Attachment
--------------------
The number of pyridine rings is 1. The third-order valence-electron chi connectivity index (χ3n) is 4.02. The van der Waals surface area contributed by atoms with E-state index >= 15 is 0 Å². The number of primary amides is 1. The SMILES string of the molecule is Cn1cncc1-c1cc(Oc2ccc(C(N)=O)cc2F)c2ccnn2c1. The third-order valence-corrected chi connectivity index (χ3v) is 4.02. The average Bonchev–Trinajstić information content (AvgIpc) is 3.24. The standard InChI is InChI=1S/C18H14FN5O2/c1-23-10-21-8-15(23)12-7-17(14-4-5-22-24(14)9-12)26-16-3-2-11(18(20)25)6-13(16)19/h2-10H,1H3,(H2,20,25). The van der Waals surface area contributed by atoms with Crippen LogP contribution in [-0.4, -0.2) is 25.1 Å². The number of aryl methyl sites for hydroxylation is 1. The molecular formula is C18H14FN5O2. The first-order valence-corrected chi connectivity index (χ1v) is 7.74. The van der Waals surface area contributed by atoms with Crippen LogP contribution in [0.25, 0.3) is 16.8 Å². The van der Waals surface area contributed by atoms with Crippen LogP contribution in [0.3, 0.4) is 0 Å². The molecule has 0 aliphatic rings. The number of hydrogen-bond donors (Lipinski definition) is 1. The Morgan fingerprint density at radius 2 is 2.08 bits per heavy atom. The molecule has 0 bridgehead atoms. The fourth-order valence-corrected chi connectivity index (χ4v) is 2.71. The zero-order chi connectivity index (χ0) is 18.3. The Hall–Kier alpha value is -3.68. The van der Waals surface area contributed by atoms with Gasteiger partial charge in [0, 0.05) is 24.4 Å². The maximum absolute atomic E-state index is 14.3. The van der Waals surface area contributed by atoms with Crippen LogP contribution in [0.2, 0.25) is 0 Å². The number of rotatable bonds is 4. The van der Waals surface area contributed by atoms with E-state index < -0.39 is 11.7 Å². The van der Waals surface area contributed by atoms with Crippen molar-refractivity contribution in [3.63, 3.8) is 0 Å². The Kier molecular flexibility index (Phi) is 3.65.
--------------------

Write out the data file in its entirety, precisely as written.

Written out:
The number of pyridine rings is 1. The third-order valence-electron chi connectivity index (χ3n) is 4.02. The van der Waals surface area contributed by atoms with E-state index >= 15 is 0 Å². The number of primary amides is 1. The SMILES string of the molecule is Cn1cncc1-c1cc(Oc2ccc(C(N)=O)cc2F)c2ccnn2c1. The third-order valence-corrected chi connectivity index (χ3v) is 4.02. The average Bonchev–Trinajstić information content (AvgIpc) is 3.24. The standard InChI is InChI=1S/C18H14FN5O2/c1-23-10-21-8-15(23)12-7-17(14-4-5-22-24(14)9-12)26-16-3-2-11(18(20)25)6-13(16)19/h2-10H,1H3,(H2,20,25). The van der Waals surface area contributed by atoms with Crippen LogP contribution in [-0.4, -0.2) is 25.1 Å². The number of aryl methyl sites for hydroxylation is 1. The molecular formula is C18H14FN5O2. The first-order valence-corrected chi connectivity index (χ1v) is 7.74. The van der Waals surface area contributed by atoms with Crippen LogP contribution in [0.25, 0.3) is 16.8 Å². The van der Waals surface area contributed by atoms with Crippen LogP contribution in [0.3, 0.4) is 0 Å². The molecule has 0 aliphatic rings. The number of hydrogen-bond donors (Lipinski definition) is 1. The Morgan fingerprint density at radius 2 is 2.08 bits per heavy atom. The molecule has 0 bridgehead atoms. The fourth-order valence-corrected chi connectivity index (χ4v) is 2.71. The zero-order chi connectivity index (χ0) is 18.3. The Hall–Kier alpha value is -3.68. The van der Waals surface area contributed by atoms with Gasteiger partial charge in [0, 0.05) is 24.4 Å². The maximum absolute atomic E-state index is 14.3. The van der Waals surface area contributed by atoms with Crippen LogP contribution in [0.2, 0.25) is 0 Å². The number of rotatable bonds is 4. The van der Waals surface area contributed by atoms with E-state index < -0.39 is 11.7 Å². The van der Waals surface area contributed by atoms with Crippen molar-refractivity contribution in [3.63, 3.8) is 0 Å². The Kier molecular flexibility index (Phi) is 3.65.